By Dennis L. Cuddy, Ph.D.
March 21, 2011
In the late 1970s, Dr. Harmon Smith of Duke University said that North Carolina had one of the most thorough involuntary sterilization programs in the nation. This is about the time that the Eugenics Board of North Carolina was disbanded. It was begun in 1933 when the General Assembly enacted a sterilization law (eventually about 38 states had such laws). Under this law, sterilizations were performed supposedly “for the public good.” Most, but not all, of those sterilized were of an I.Q. under 70. In Moya Woodside’s Sterilization in North Carolina (1950), it states: “The duty to institute sterilization proceedings is mandatory on ‘the responsible head of any State penal or charitable institution,’ (In practice, this means the correctional schools, county homes, and mental institutions.) or on the county superintendent of public welfare…. The law appears to have a compulsory character, since it is made the duty of institution or welfare superintendents to bring forward suitable cases for sterilization; and sworn consent is not required from the individual if he or she is a minor or inmate of a state mental institution.” Under the law, the Eugenics Board had jurisdiction in cases of “feeble-mindedness.”
Part of the eugenic sterilization movement was the Human Betterment League of North Carolina founded in 1945. Director and charter member of the League was Alice Shelton Gray, who had worked with the infamous Planned Parenthood founder Margaret Sanger. Alice Gray had a significant role in rearing Gordon Gray, son of Alice’s cousin Bowman Gray, founder of the Bowman Gray Medical School in Winston-Salem. In 1940-41, C. Nash Herndon was a Carnegie Fellow there, and later worked with Alice Gray in the eugenic sterilization effort before succeeding her for quite a few years as Director of the Human Betterment League beginning in 1948. He was President of the American Eugenics Society from 1952-1955.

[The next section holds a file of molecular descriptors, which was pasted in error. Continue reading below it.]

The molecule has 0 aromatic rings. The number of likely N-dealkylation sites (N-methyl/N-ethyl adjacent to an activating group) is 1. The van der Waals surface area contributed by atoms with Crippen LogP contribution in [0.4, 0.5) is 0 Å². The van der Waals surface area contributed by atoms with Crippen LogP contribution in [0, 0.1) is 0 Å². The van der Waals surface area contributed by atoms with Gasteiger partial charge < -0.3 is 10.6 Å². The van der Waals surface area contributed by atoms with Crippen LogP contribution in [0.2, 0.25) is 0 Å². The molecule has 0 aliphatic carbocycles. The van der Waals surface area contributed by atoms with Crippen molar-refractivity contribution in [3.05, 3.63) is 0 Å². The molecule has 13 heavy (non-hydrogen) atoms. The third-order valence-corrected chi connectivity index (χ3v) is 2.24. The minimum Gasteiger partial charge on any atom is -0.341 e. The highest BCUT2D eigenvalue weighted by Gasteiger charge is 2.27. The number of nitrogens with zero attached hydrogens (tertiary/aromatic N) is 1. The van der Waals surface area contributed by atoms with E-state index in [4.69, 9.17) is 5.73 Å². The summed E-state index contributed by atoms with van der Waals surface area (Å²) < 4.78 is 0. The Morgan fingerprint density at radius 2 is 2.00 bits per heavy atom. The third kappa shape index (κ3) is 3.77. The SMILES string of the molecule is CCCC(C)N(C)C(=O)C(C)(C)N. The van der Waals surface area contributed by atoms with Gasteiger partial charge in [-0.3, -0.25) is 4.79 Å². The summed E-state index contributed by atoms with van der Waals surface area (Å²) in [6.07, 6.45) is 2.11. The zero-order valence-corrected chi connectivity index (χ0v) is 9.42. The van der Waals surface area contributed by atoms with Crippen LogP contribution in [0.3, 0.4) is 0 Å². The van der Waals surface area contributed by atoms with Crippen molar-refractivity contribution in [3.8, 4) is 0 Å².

This was during the same period that Gordon Gray was President of the Greater University of North Carolina (1950-1955) after being Secretary of the Army in 1949. While head of UNC, Gordon Gray (whose college degree was in psychology) was appointed by President Truman to be Director of the Psychological Strategy Board in Washington, D.C., in 1951. Gordon Gray was later made President Eisenhower’s Special Assistant for National Security Affairs. He was also a member of the Council on Foreign Relations and a Democrat, though one of his sons, Boyden Gray, became a Republican in 1977 (after serving as a law clerk for Supreme Court Justice Earl Warren) and was counsel and Deputy Chief-of-Staff for Vice President George H.W. Bush for 8 years (and has been chief counsel for President Bush at the White House). It is not known to what extent Boyden Gray shared the eugenic philosophy of Alice Gray, or to what extent he disagreed with it, but it is interesting to note the high level of government contacts the Gray family had over the years with both Democrats and Republicans.